Update: Planum sphenoidale meningioma

Planum sphenoidale meningioma

J.Sales-Llopis; J.Abarca-Olivas; R. López-García
Neurosurgery Department, University General Hospital of Alicante, Foundation for the Promotion of Health and Biomedical Research in the Valencian Region (FISABIO), Alicante, Spain
Planum sphenoidale meningiomas are anterior cranial fossa meningiomas, overlying the area of the cribriform plate of the ethmoid bone, sphenofrontal suture, and planum sphenoidale.
The tumors are usually bilateral based on their midline origin, although they can also be unilateral.

A universally accepted classification system predicting surgical risk and outcome is still lacking.


Planum sphenoidale meningiomas account for 5-10% of all intracranial meningiomas.

Clinical features

They are typically slow-growing tumors, explaining why some patients remain asymptomatic and, therefore, un-diagnosed for extended periods of time. The ensuing growth of the extra-axial neoplasm can cause displacement of the optic apparatus resulting in visual disturbances. It is, therefore, imperative that patient undergoes formal neuro-ophthalmological testing before any surgical intervention. A headache, although present in many patients with this neoplasm, is a non-specific finding.

A patient with a planum sphenoidale meningioma mimicking a classic case of pituitary apoplexy is reported 1).


Delay in the diagnosis of meningiomas of the tuberculum sellae and planum sphenoidale is detrimental to the patient in terms of visual recovery, morbidity and mortality. Early accurate diagnosis of these tumors is possible through the use of neuroimaging which is recommended for all patients with unexplained impairment of vision 2).

Neuroimaging characteristics on CT include a homogenously and avidly contrast-enhancing, extra-axial mass, with a well-defined border and broad dural attachment and/or dural tail. The tumor is associated with moderate circumferential edema and mass effect. There may be an area of central calcification within the tumour and hyperostosis of adjacent bony structures may be evident.

On MRI, the meningioma appears hypo to isointense on T1-weighted imaging and possesses variable signal intensity on T2-weighted images. Gadolinium MR imaging demonstrates intense homogeneous or heterogeneous-enhancement of the tumor, with well-circumscribed margins.

Differential diagnosis

Tuberculum sellae meningiomas are located not only on the limited surface between the prechiasmatic sulcus and diaphragm sellae, but also on the limbus sphenoidalis, chiasmatic sulcus and diaphragma sellae.
Planum sphenoidale meningiomas are located more anterior and in proximity of the olfactory groove location.

A 45-year-old gentleman who presented with signs of raised intracranial hypertension, secondary optic atrophy and a contrast-enhancing mass arising from the planum sphenoidale. Postoperatively, mass was diagnosed as aspergilloma on histopathology and culture. Despite antifungal treatment, patient could not be saved due to large artery infarcts in the immediate postoperative period 3).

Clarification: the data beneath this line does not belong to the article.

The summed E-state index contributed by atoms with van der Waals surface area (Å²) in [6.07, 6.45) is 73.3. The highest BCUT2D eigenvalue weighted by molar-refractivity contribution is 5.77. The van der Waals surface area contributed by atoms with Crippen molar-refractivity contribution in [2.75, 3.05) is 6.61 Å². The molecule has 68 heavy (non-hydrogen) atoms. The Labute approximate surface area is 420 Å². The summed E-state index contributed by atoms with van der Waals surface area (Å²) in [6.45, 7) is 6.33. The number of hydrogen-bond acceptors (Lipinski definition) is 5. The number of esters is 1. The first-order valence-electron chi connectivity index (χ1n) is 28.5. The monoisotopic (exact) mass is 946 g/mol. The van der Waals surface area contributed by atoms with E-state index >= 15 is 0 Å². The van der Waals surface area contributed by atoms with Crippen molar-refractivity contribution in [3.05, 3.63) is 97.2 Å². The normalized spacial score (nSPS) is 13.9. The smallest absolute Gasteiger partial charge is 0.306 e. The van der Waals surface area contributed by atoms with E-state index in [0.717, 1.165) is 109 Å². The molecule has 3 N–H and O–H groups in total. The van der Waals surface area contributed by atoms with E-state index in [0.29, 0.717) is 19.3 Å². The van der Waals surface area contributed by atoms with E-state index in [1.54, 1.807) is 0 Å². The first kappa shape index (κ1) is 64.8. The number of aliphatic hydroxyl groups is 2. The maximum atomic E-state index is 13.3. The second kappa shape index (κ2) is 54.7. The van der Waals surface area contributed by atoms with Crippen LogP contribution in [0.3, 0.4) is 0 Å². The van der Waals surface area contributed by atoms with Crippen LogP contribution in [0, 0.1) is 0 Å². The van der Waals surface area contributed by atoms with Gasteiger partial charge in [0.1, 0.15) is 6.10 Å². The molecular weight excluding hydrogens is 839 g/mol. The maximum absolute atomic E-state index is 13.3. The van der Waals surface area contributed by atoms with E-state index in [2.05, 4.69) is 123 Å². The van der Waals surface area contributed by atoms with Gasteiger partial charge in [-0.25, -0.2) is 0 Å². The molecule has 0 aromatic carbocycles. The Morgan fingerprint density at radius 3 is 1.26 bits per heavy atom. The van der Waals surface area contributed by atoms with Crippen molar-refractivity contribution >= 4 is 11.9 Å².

Hemangioblastomas are rarely seen in the suprasellar region, arising from the optic apparatus or pituitary stalk, mimicking meningiomas on the preoperative MRI scan. They may be suspected in the presence of large flow voids and the absence of a dural tail. Intraoperatively, the extreme vascularity and compressibility of the tumour with no dural attachment should alert the surgeon to the diagnosis. A complete resection with preservation of vision may be successfully attempted because of the well-demarcated tumour-nerve interface 4).

Two cases of intracranial leiomyosarcoma revealed a mass at the left cavernous sinus involving prepontine cistern in one case and two lesions in the other case showing masses with dural based appearance at the region of the planum sphenoidale and the posterior aspect of the falx cerebri which mimiced a meningioma. The leiomyosarcoma should be included in the differential diagnosis of extra-axial CNS lesions in HIV-infected patients 5).

Adenoid cystic carcinoma (ACC) is rarely encountered by the neurosurgeon; however it should always be considered in the differential diagnosis of skull base tumors. Interdisciplinary surgical approaches represent the major advance in the treatment of these complex neoplasms 6).


Midline anterior skull base lesions are becoming amenable for total surgical excision with minimal morbidities and mortalities. Most preferred surgical routes are thesubfrontal approach and the pterional approach 7).
Small and midsize olfactory groove, planum sphenoidale, and tuberculum sellae meningiomas can be removed via an endonasal endoscopic approach, an alternative option to the transcranial microsurgical approach. The choice of approach depends on tumor size and location, involvement of important neurovascular structures, and, most importantly, the surgeon’s preference and experience. In most meningiomas, the endonasal approach has no advantage compared with the transcranial approach. Disadvantages of the endonasal approach are the discomfort after surgery and the prolonged recovery phase because of the nasal morbidity, which requires intensive nasal care. Compared with the eyebrow approach, the trauma to the nasal cavity, paranasal sinuses, and skull base is greater, and the risk of cerebrospinal fluid leak is higher 8).